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Apple and Beats Scrapped Sonos-Like Speaker Post Acquisition
Case in point: Beats Electronics, which Apple acquired for $3 billion last year, was working on a Wifi-connected loudspeaker that could be used to play subscription music services straight from the Internet, according to multiple sources familiar with the project. That would have put Beats in direct competition with Sonos, a Santa Barbara, Calif.-based speaker manufacturer succeeding with a very Apple-like product lineup.The product was set to be launched during the holiday season of 2014 but was scrapped after Apple acquired Beats. The headphone maker was looking to first introduce a powerful speaker for the living room before introducing smaller, more affordable speakers for other rooms like kitchens and bedrooms. The speakers would incorporate Bluetooth alongside Wi-Fi and NFC to make music playback as seamless as possible when entering rooms. The biggest speaker would cost around $750, according to Variety.
Beats was looking to build the technology for the speakers from scratch, but ran into problems and had to switch chipset manufacturers and delay the project multiple times. Because of these issues, Apple decided to kill the project. However, another source tells Variety that Beats and Apple management have simply decided to put the project on hiatus.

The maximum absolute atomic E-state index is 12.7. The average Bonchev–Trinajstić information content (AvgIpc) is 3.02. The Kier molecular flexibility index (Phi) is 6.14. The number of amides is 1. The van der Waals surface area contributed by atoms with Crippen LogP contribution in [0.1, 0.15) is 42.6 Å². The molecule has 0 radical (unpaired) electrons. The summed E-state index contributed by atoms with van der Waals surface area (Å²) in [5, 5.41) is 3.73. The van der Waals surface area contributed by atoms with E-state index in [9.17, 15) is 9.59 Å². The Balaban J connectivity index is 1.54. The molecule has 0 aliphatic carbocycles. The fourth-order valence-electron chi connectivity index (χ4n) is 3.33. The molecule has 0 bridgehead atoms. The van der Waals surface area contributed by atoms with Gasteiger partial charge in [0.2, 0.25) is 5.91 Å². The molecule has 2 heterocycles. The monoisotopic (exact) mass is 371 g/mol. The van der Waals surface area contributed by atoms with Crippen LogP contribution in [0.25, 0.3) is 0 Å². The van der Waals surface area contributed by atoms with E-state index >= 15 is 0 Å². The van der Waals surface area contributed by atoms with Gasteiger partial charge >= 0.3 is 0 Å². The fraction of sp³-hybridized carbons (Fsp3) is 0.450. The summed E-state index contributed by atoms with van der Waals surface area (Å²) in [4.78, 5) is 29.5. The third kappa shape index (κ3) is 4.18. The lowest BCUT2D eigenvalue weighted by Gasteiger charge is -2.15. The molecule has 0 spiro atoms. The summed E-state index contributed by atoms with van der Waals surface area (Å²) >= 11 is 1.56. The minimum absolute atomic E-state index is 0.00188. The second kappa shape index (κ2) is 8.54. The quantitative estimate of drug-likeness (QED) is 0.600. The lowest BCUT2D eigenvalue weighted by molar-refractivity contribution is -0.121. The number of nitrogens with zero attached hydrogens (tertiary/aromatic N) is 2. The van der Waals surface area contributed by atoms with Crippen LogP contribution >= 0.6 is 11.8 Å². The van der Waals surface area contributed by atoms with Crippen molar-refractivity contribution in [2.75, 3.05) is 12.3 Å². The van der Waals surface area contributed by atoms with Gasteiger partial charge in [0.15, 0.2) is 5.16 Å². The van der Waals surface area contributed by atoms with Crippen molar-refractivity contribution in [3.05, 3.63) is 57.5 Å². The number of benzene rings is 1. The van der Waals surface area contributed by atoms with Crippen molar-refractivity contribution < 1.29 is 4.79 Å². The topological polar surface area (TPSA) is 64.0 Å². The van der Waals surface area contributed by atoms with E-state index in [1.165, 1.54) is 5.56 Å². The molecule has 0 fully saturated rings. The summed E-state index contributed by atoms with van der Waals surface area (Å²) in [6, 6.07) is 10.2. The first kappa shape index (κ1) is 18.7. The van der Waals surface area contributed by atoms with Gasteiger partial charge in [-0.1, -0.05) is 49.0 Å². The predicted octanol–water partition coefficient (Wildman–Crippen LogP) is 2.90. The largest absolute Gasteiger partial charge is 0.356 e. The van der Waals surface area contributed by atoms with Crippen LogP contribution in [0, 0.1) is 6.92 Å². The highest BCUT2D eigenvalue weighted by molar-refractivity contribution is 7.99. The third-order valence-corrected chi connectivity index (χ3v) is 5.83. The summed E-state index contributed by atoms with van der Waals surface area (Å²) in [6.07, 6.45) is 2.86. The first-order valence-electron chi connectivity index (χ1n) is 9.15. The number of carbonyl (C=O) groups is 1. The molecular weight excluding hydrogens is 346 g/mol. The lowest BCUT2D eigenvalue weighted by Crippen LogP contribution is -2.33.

It's unclear if or when the project will be revisited, especially as Variety reports that the workforce at Beats is far smaller than it was pre-Apple acquisition, with one source saying the headphone company is 50% smaller than before. Additionally, Beats chief product officer T.J. Grewal and head of loudspeaker engineering David Titzer have left the company, according to their LinkedIn accounts. In July 2014, it was reported that Apple trimmed 200 employees from Beats in areas where Beats and Apple overlapped.
Apple has discontinued speaker projects in the past, most famously the iPod Hi-Fi in 2007. More recently, the Cupertino company has had to recall Beats Pill XL speakers due to a possible fire hazard, with Apple issuing customers a $325 refund rather than replacing the units.